Care for the caregiver – Everyday we struggle with the realities of life. Sometimes it’s easy to get support and talk about it, other times not. Stressful times are often those times when communication is at it’s worst yet it’s critical to make decisions.

More than one in four Canadians reported providing care to a family member or friend with a chronic illness, disability or aging needs over the past year. These caregivers were most often caring for a parent. 

Age-related needs and cancer were the most common reasons for providing care. Among the top activities performed by caregivers were providing transportation, doing housework and maintaining the house or outdoor work.

Statistics Canada – Portrait of caregivers, 2012

If any of the points below sound familiar to you, it’s important to know that you aren’t alone. According to the stats above Over 8 million Canadians provide care to a chronically ill or disabled friend or loved one and that was  only up to 2012.

  • My child/spouse/parent has been diagnosed with a chronic or terminal illness but we can’t seem to talk about it.
  • I think that Mom needs extra care but my Dad and my brother won’t listen to me.
  • I’ve been a caregiver for long enough, I need help!
  • Our son has been diagnosed with autism but my wife and I disagree on how to support him.


Taking on the responsibility of a family caregiver often means balancing competing demands in your life, such as working, raising children, caring for parents and maintaining healthy interpersonal relationships. You may feel isolated, drained and under appreciated.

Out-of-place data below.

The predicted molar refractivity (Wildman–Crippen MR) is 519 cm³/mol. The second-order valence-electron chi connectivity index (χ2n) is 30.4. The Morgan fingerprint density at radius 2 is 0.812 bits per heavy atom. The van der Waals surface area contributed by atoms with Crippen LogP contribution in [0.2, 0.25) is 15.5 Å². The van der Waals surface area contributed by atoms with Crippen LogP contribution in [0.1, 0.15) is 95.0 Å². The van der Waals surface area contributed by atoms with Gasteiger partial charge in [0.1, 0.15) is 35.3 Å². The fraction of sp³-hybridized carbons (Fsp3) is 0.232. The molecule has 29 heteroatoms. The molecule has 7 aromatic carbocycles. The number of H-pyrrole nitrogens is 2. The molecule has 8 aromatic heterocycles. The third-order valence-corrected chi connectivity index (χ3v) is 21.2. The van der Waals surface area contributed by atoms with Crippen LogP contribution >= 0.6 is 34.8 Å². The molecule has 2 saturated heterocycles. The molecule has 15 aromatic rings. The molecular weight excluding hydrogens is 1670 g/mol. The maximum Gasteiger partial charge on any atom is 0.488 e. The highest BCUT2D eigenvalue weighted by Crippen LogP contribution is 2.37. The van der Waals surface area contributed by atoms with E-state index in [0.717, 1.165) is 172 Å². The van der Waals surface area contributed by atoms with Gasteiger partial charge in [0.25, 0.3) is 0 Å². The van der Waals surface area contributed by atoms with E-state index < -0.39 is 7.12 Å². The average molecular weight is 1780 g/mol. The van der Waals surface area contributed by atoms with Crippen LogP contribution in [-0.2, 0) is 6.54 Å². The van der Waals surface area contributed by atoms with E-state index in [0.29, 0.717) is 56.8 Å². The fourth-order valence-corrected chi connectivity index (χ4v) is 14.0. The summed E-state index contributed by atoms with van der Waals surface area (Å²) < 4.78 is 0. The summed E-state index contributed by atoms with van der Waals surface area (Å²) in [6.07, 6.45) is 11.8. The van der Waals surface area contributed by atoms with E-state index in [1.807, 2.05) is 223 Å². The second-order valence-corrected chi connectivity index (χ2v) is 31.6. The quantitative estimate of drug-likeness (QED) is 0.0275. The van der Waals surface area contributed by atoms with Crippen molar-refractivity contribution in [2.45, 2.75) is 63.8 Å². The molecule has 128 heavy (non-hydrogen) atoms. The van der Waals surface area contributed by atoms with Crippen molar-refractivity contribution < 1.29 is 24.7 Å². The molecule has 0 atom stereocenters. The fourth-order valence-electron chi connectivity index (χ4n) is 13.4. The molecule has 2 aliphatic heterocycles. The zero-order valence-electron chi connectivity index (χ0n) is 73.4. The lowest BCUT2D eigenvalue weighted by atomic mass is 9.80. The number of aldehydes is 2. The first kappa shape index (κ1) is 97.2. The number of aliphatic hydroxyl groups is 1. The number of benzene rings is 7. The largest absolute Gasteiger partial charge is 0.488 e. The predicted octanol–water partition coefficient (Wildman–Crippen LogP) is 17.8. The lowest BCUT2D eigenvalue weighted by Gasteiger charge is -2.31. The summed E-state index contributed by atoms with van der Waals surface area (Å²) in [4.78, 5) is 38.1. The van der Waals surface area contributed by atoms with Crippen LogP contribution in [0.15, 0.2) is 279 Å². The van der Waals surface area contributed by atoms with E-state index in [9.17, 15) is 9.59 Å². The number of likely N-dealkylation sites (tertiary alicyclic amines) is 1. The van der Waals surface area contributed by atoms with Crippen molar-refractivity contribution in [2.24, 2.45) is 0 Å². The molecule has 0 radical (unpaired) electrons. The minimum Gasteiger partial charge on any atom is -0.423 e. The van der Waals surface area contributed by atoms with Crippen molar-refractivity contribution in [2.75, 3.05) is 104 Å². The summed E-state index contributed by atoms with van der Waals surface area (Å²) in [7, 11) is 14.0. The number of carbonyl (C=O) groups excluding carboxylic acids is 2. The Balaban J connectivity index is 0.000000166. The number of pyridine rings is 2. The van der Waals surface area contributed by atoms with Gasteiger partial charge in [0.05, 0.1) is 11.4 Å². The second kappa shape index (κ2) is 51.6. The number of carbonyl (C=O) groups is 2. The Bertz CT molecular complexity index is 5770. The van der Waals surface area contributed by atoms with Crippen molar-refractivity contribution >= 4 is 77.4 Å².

As a society we know that caregiving is associated with increased family conflict and stress.

As a family mediator I can help your family make these difficult conversations a little easier. Mediation will ensure that each person has a voice, that information and knowledge is shared and decisions are made. Mediation is about focusing on the future and taking action.

During the mediation process we will get the issues on the table, discuss solutions and create a Care Plan. Often times this plan will set out schedules, costs and will include ‘homework’ such as gathering more information from local professionals and/or support organizations.

I understand that these conversations are the hardest to face and that not everybody will want to talk about it or deal with it the same way. The reality is that these conversations have to happen – things are going to change whether you are ready for them or not.

You don’t have to go through this alone.